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We are blessed here in Aotearoa to have a wide variety of native trees that brighten our landscapes and warm our hearts. From the mighty Kauri to the shade-producing Totara, we’re genuinely spoiled.
However, the Pōhutukawa, or New Zealand Christmas tree as it is also known, has truly won our hearts. In this Spotlight on Native Trees article, we’ll look at what makes the Pōhutukawa so special, how to grow one for yourself, and more.
What is the Pōhutukawa?
Pōhutukawa trees are coastal evergreens in the myrtle family with many names. You might hear them called by their scientific name, Metrosideros excelsa, New Zealand Christmas tree, iron tree, or even New Zealand Christmas bush.
These beautiful multi-trunked spreading trees grow up to 25 metres high and are one of 12 Metrosideros species endemic to New Zealand. They have matted, fibrous aerial roots, leathery leaves with dense, white hairs, and red flowers. Although, some also grow white, orange, and yellow flowers.
Pōhutukawa trees flower from November to January, peaking in early Summer, and they feature on many Kiwi Christmas cards. They are a true delight to see on our summer road trips.
Where Does the Pōhutukawa Grow?
Pōhutukawa is known as the New Zealand Christmas tree, but it doesn’t thrive in all parts of Aotearoa. It generally only grows in North Island coastal regions from New Plymouth to Gisborne, on the shores of lakes, around Rotorua, and even in Abel Tasman National Park at the top of the south. This beautiful tree species is also a cliff-dweller, which means you may spot it growing in near-vertical environments.
Unfortunately, pastoral farming and introduced pests saw Pōhutukawa forest numbers dwindle by over 90 percent.
History of Pōhutukawa
The beautiful and highly regarded Pōhutukawa tree has a rich history and a prominent place in Māori mythology. Legend has it that a young Māori warrior, Tawhaki, attempted to find help in heaven to avenge his father’s death. He fell to earth, and the crimson flowers are described as being his blood.
The most famous Pōhutukawa is one clinging from a cliff face near Cape Reinga/Te Rerenga Wairua. The tree is supposedly 800 years old and is thought to guard the entrance to a sacred cave that disembodied spirits use to pass through to the next world.
Pōhutukawa has even been used for shipbuilding, and Māori relied on the strong, dense wood to craft beaters and small, heavy items. Extracts of the Pōhutukawa were even turned into medicines for wounds, diarrhoea, dysentery, and sore throats.
Pōhutukawa Growing Tips
The history, beauty, and mythology surrounding the Pōhutukawa tree make it one that many people want to grow for themselves. Tree care experts like Pro Climb can assist with all your tree health requirements, but we’ve also included some helpful tips below.
- Grow your Pōhutukawa in any soil type, from light sandy soil to heavy clay soil, as long as it’s not waterlogged.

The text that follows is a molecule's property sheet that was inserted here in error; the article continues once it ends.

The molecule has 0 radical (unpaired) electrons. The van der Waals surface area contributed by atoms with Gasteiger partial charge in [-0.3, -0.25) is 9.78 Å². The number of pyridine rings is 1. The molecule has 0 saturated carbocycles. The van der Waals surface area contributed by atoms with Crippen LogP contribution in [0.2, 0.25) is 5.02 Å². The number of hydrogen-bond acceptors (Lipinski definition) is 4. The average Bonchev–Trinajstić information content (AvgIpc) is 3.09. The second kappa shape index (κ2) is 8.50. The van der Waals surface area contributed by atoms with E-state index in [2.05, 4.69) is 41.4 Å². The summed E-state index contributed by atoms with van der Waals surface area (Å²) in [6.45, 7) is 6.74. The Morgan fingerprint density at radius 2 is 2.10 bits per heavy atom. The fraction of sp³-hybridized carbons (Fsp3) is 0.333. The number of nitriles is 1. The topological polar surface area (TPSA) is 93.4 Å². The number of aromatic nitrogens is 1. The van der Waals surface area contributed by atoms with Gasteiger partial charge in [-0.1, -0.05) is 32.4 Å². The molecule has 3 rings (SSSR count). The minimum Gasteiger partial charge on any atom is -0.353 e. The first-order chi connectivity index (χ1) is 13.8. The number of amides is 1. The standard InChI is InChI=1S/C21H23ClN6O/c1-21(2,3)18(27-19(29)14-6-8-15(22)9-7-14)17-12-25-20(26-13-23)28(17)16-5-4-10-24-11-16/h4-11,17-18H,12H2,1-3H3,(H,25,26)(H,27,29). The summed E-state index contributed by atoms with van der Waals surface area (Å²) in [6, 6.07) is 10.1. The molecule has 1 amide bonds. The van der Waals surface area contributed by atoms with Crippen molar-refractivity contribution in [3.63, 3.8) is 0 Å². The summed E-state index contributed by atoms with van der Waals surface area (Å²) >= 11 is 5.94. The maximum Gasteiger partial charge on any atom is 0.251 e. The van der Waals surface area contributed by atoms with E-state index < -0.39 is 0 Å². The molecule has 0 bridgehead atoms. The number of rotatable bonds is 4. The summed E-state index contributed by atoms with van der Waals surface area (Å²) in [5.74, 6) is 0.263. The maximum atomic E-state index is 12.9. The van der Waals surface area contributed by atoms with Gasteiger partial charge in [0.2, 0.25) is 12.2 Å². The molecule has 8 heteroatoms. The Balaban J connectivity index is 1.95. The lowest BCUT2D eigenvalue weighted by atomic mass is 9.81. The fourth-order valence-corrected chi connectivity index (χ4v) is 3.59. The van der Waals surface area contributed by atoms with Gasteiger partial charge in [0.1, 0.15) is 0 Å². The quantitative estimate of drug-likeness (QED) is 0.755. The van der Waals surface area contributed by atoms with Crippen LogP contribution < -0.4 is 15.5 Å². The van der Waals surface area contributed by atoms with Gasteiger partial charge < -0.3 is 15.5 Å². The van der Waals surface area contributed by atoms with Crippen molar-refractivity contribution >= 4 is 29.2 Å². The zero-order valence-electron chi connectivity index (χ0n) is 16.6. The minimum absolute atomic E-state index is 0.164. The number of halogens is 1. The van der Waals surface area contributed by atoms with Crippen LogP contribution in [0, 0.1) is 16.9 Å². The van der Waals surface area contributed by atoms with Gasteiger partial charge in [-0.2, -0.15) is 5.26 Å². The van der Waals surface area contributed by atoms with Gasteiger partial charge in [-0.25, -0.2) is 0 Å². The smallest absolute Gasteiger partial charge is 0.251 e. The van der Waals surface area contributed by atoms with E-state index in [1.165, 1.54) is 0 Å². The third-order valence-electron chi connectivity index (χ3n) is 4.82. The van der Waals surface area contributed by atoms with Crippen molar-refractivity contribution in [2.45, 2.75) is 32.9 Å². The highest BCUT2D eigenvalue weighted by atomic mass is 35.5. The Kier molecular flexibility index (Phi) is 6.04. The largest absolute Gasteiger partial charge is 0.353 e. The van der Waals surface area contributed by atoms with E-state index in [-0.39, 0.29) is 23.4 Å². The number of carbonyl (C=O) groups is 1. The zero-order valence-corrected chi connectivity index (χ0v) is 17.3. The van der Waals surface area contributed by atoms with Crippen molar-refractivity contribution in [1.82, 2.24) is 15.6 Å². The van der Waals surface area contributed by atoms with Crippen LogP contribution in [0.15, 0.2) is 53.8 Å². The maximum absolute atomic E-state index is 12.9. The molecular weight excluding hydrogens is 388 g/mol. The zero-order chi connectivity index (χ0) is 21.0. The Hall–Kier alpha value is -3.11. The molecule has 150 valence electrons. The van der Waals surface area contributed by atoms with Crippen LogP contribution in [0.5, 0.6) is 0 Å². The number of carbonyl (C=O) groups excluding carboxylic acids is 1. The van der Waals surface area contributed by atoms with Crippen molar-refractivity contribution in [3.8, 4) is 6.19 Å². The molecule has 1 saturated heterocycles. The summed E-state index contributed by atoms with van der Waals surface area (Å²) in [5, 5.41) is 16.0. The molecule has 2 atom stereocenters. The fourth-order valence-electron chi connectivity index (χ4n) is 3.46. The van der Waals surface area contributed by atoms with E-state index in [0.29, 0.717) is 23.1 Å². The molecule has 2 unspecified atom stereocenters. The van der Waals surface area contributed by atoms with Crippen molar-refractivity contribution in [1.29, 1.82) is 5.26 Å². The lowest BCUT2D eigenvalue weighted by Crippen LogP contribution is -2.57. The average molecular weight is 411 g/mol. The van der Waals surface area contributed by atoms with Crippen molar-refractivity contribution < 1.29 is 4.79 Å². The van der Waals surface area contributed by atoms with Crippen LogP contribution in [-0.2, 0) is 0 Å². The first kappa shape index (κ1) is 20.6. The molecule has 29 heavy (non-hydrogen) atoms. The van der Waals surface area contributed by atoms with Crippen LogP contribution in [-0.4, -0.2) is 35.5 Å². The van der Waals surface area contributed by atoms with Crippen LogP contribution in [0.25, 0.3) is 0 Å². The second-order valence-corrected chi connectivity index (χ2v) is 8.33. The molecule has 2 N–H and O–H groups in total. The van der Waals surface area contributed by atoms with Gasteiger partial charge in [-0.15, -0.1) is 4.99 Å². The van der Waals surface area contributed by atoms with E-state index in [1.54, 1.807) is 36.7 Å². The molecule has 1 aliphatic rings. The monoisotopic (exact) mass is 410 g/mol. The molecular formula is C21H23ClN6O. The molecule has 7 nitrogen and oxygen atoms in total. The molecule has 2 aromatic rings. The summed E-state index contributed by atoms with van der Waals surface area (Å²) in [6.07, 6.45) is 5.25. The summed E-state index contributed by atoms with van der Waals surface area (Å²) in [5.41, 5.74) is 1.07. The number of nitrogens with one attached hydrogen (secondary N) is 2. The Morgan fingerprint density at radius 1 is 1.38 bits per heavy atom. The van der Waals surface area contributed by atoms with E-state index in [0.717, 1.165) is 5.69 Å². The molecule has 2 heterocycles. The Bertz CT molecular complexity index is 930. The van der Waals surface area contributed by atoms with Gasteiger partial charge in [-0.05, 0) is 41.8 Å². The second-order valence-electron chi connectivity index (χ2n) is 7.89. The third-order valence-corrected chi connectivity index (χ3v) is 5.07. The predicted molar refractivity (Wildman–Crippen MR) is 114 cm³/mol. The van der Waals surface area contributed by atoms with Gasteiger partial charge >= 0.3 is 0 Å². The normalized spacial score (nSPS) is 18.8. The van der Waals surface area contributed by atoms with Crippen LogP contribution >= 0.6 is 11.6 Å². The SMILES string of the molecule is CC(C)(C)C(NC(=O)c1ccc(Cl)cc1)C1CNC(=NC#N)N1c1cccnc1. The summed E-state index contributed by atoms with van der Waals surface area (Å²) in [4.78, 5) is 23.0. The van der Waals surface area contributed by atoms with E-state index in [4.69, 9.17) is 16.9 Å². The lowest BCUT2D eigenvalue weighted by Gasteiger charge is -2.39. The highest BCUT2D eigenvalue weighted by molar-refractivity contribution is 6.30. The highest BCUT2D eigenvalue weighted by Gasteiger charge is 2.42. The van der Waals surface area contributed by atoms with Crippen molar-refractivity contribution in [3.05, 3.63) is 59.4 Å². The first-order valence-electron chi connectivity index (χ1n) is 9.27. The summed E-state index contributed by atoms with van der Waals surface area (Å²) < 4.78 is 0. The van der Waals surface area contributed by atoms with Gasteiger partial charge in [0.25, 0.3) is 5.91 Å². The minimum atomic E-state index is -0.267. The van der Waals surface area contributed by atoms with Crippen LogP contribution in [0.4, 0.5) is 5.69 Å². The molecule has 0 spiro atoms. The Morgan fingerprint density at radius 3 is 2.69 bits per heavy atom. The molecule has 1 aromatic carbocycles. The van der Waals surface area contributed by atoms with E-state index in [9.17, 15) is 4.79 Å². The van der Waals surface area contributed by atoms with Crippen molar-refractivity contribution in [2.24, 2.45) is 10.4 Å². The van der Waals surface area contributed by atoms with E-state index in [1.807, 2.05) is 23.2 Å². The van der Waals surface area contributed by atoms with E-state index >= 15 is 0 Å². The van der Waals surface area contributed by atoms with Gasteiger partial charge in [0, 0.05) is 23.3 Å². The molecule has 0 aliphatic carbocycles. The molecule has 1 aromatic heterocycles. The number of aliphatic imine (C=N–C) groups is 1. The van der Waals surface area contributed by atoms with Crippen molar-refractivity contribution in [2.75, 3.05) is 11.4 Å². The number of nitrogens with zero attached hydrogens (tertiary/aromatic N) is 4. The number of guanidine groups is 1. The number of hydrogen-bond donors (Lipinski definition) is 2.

- If you’re growing one in a pot, their large and fibrous root system means a large pot around the size of a wine barrel may be required.
- Shelter them from frost while young. Frost can burn and kill Pōhutukawa trees. It can also damage foliage that causes fewer flowers to grow.
- Pōhutukawa flowers don’t like being picked from the plant for display in a vase.
- You can grow Pōhutukawa trees in challenging coastal conditions.
- Pōhutukawa trees germinate from seed, but cuttings are a better option.
Threats to Pōhutukawa
Pōhutukawa face a number of threats, some of which have already contributed to the significant forest loss over the years.
Possums are one of the most damaging, and their browsing in a mature tree can see it die within three years. While they generally pick from a wide range of plant types, they do tend to prefer some species more than others, and Pōhutukawa is one of their favourites.
Once the trees begin to die back, the top layer of the forest is opened up, which exposes other, once-healthy trees to adverse weather, weeds, diseases, and insects.
Myrtle rust also affects Pōhutukawa since it’s a member of the Myrtle family. Myrtle rust is a fungal disease that has established itself in New Zealand. Symptoms of this disease include grey or brown spots and orange-yellow spores on the surfaces of leaves. This disease is notoriously difficult to manage.
Perhaps not surprisingly, we, too, are a danger to our beloved Pōhutukawa. Some people use these trees for firewood or even light fires under them. A simple act like parking a car on the roots may also cause damage.
Get Help With Your Pōhutukawa Tree
Our Pōhutukawa trees are special, and every single tree deserves the chance to thrive. If your Pōhutukawa isn’t thriving, or you need general advice on how to care for it, contact the expert team at ProClimb. Our tree care experts can assist with arborist services, tree care services, landscape tree services, and more.